Volunteer Work Can Open Doors

Doctors and psychotherapists have long observed that those who help others tend to enjoy healthier, happier lives.

Often those who have been helped want to do something in return, preferring a hand up, to a hand out. Feeling needed and appreciated, and maintaining their dignity, is important to good physical and mental health.

Experts believe that those who suffer from “the blues” or those who have experienced a life-altering trauma, such as losing a spouse, often benefit from doing volunteer work as much, or more, as those they serve. When we believe that we’re making a difference here on earth, it gives us a purpose for living and sense of satisfaction, which can lead to a longer, more fulfilled life. Studies show the more consistently we do good for others, the happier we become.

When we give to others it activates the release of dopamine, the ‘Feel Good’ hormone, which triggers what is often referred to by psychologists as a “helper’s high”. MRI studies  found that this euphoria reduced chronic pain for several participants. Dopamine also reduces stress levels which has been shown to decrease depression and anxiety, boosting overall well-being and motivating us to do more kind acts, in order to get that “high”. Research revealed that dopamine also plays important roles in sleep, motor activity, and concentration which is important to learning.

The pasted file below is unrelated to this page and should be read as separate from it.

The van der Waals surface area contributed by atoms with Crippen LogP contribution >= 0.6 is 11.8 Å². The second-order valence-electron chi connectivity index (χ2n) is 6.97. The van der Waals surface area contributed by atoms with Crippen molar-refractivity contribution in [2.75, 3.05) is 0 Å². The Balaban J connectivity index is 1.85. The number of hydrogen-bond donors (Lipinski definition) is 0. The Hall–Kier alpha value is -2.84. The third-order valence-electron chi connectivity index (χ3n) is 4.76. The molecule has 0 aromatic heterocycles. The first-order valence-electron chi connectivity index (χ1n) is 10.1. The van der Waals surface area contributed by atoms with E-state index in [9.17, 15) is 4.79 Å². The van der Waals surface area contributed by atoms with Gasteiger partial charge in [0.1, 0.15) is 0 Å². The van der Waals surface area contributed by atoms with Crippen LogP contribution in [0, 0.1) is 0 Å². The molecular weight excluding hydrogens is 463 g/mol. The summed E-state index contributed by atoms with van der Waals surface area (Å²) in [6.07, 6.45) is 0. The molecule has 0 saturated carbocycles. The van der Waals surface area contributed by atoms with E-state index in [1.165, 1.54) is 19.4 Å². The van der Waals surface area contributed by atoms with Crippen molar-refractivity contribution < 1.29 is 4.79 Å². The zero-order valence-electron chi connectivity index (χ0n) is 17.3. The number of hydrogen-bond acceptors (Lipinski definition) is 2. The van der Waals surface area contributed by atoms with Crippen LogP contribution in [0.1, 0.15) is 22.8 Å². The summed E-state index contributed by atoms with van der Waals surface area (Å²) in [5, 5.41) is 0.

Volunteer work can open doors

Although many business executives didn’t go to a private school or have parents who belonged to the country club they realized the importance of strong social connections to their success.  Volunteering in the community is a way to build a solid social network. The  more vast ones network, the more opportunities one has.

Most jobs are never posted to the public. Many companies identify potential job candidates through employee referrals. According to a recent study, referrals are the No. 1 source of new hires. A “social connection” inside a company may be in a position to make a recommendation for a job that is never advertised.

Companies encourage employees’ passion to make a difference in the community. Applicants who are heavily invested in the community bring much more to a company than just their credentials and education.  Aware that volunteer work can provide invaluable skills and knowledge HR Managers often look closely at it on an applicants resume.

Whether on the ascent up the corporate ladder or already sitting at the top, one is always part of a team. Business leaders who volunteer in the community often take notice of “team members” who show leadership potential.

The best way to make a difference in the world is to begin in your own community.

In October, millions of volunteers across the nation unite on National Make A Difference Day,  the largest single-day of volunteering in the country. That link will tell about the $10,000 prize you can win for the non-profit you choose.

Looking for some ideas? Here are a few.